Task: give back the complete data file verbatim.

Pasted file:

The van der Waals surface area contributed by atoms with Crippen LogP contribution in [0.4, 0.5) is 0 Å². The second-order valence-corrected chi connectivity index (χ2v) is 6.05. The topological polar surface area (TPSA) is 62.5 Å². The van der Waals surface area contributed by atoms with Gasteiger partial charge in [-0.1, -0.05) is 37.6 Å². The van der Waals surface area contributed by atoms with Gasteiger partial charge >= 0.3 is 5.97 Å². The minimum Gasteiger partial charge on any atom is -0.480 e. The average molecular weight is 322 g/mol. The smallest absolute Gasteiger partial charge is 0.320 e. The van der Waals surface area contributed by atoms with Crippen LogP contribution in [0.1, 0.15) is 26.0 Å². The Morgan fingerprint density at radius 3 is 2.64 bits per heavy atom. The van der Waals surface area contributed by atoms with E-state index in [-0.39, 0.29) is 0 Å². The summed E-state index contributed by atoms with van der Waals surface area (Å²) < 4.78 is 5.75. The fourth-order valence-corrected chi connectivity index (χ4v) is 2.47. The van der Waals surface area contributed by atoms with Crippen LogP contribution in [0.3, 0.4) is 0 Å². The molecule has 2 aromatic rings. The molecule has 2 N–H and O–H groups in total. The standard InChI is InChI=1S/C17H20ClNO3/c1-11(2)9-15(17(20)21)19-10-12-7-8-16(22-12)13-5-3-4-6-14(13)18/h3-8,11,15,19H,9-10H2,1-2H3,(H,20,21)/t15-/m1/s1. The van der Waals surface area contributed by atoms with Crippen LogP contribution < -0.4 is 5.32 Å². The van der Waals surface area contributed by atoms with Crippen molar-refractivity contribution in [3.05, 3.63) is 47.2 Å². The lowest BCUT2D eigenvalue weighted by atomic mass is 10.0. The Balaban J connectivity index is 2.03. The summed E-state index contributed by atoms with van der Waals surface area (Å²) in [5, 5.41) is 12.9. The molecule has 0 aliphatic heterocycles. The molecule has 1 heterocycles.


The van der Waals surface area contributed by atoms with Crippen LogP contribution in [0.4, 0.5) is 0 Å². The second-order valence-corrected chi connectivity index (χ2v) is 6.05. The topological polar surface area (TPSA) is 62.5 Å². The van der Waals surface area contributed by atoms with Gasteiger partial charge in [-0.1, -0.05) is 37.6 Å². The van der Waals surface area contributed by atoms with Gasteiger partial charge >= 0.3 is 5.97 Å². The minimum Gasteiger partial charge on any atom is -0.480 e. The average molecular weight is 322 g/mol. The smallest absolute Gasteiger partial charge is 0.320 e. The van der Waals surface area contributed by atoms with Crippen LogP contribution in [0.1, 0.15) is 26.0 Å². The Morgan fingerprint density at radius 3 is 2.64 bits per heavy atom. The van der Waals surface area contributed by atoms with E-state index in [-0.39, 0.29) is 0 Å². The summed E-state index contributed by atoms with van der Waals surface area (Å²) < 4.78 is 5.75. The fourth-order valence-corrected chi connectivity index (χ4v) is 2.47. The van der Waals surface area contributed by atoms with Crippen LogP contribution in [0.3, 0.4) is 0 Å². The molecule has 2 aromatic rings. The molecule has 2 N–H and O–H groups in total. The standard InChI is InChI=1S/C17H20ClNO3/c1-11(2)9-15(17(20)21)19-10-12-7-8-16(22-12)13-5-3-4-6-14(13)18/h3-8,11,15,19H,9-10H2,1-2H3,(H,20,21)/t15-/m1/s1. The van der Waals surface area contributed by atoms with Crippen LogP contribution < -0.4 is 5.32 Å². The van der Waals surface area contributed by atoms with Crippen molar-refractivity contribution in [3.05, 3.63) is 47.2 Å². The lowest BCUT2D eigenvalue weighted by atomic mass is 10.0. The Balaban J connectivity index is 2.03. The summed E-state index contributed by atoms with van der Waals surface area (Å²) in [5, 5.41) is 12.9. The molecule has 0 aliphatic heterocycles. The molecule has 1 heterocycles.